Iwan Roberts: David McNally was never bigger than Norwich City
- Credit: Paul Chesterton/Focus Images Ltd
No one person is bigger than any football club and I think we all need to remember that.
Yes, David McNally has done a lot for Norwich City since he joined the club back in 2009, but for the board of directors to unanimously accept his resignation makes you wonder what's been going on behind closed doors at Carrow Road.
If David was unsure of his position at the club and thought it was time for him to step aside surely it would have been better had he waited until after Sunday's game at Goodison Park and not offered his resignation with two games to go.
I'm not sure the announcement should have been made on social media. Surely the club, Michael Wynn Jones and Delia Smith deserved better than that?
I met David on a few occasions and ran the London Marathon with him for the Community Sports Foundation back in 2012.
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However, in recent years I don't think he's been too impressed with some of my opinions which I've written in this column, which has meant me staying away from Carrow Road as I'm not sure I'd get a warm welcome down there which does sadden me as whatever opinions I've had they've never been personal towards any individual.
One thing I did criticise is the football board that David put together and I stick by every word that I said at the time.
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I questioned the credentials of the people that were on that board and l have to say that they've done very little to make me change my opinion of them. I look back and what a shame that Joe Royle and Micky Phelan left the football club.
I think Alex Neil could have benefited so much from having either of these at the football club, especially when things weren't going well on the pitch.
I totally understand that it might have been difficult for Alex still to have had Micky Phelan at the club after he was given the job when Phelan wanted it, but I do think that more effort should have been made to keep these two footballing men at Norwich City.
• CHRISTMAS PROVIDED A FALSE DAWN AND CITY NEVER TRULY RECOVERED
Life is never dull at Norwich City football club and the goings on this week have proved exactly that.
Relegation again to the Championship and the resignation of CEO David McNally on Monday... I think it's fair to say they've had better weeks!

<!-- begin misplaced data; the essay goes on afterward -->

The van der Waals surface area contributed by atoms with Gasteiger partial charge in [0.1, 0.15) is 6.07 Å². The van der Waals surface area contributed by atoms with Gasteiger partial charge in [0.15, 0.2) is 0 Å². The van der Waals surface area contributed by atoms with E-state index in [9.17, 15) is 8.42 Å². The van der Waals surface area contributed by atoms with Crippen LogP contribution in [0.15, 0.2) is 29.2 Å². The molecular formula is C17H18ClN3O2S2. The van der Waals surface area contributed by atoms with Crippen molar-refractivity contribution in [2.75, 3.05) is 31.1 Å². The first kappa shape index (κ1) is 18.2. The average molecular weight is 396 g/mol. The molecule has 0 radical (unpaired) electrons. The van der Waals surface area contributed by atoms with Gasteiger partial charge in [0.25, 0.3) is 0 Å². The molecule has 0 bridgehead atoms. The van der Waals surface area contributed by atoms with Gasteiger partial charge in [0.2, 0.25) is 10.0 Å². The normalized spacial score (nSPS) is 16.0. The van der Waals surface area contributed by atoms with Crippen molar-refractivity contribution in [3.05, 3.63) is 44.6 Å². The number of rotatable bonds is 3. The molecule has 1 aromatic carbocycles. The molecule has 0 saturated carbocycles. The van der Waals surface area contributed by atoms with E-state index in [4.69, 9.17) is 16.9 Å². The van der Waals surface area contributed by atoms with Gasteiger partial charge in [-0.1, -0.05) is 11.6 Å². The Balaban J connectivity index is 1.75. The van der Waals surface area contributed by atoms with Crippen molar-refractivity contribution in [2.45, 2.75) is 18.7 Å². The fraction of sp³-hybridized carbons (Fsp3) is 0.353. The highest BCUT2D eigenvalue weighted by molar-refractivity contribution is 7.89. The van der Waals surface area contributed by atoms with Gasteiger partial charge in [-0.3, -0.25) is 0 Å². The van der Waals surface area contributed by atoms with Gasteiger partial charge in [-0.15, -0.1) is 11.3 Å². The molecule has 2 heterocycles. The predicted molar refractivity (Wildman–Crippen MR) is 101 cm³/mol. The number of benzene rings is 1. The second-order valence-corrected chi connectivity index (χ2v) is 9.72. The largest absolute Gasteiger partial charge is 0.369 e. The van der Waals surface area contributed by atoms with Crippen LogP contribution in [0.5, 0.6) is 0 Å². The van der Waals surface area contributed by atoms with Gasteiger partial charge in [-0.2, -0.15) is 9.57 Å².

I've tried to be optimistic over these last few weeks about the club's survival chances but deep down I had that sinking feeling since that costly defeat against Sunderland.
It had such a negative impact on everyone, especially the players, and they've not recovered from that loss.
Whether it's a lack of belief or character to bounce back, the team simply haven't shown since the start of the new year that they had what it takes to stay in this league.
In their last 17 games before the home game against Watford the other night the team had won just 11 points from the 51 that were on offer and have failed to score in 11 of those games.
They've also kept just the three clean sheets – with those type of statistics there's only one way you're going and that's down.
Norwich have lost 21 of their 37 games this season, only Aston Villa have lost more so it's not down to being unlucky that they've been relegated.
They simply haven't been good enough. The team's scored just 35 goals in the Premier League this season, only two teams have scored fewer.
So where did it all start going wrong? I think people got a bit carried away over the Christmas and New Year spell when the team won three of its four games, losing only to Spurs – the only club to have a better record than Norwich over the festive period.
With other clubs struggling at this time I think a lot of people thought that the Canaries were nearly safe, even though there were still plenty of games left and points to be played for. I've been involved in football for 30 years and one thing I've learnt is to never get carried away with things and think you've cracked it. That's the time this beautiful game we love will come and bite you right where it hurts!
And that's exactly what happened to Norwich City after January 2.
After the home win against Southampton which moved the club on to 23 points they then won just two from their next 10 games, which in my opinion cost the club its Premier League status.
It's very difficult to recover from that type of run, especially when you've lost to the likes of Bournemouth, Aston Villa and Swansea in that poor run.
Granted there was a mini revival after the 0-0 draw at home against Manchester City and the victories against WBA and Newcastle, but the last four defeats simply put the final nails in the club's relegation.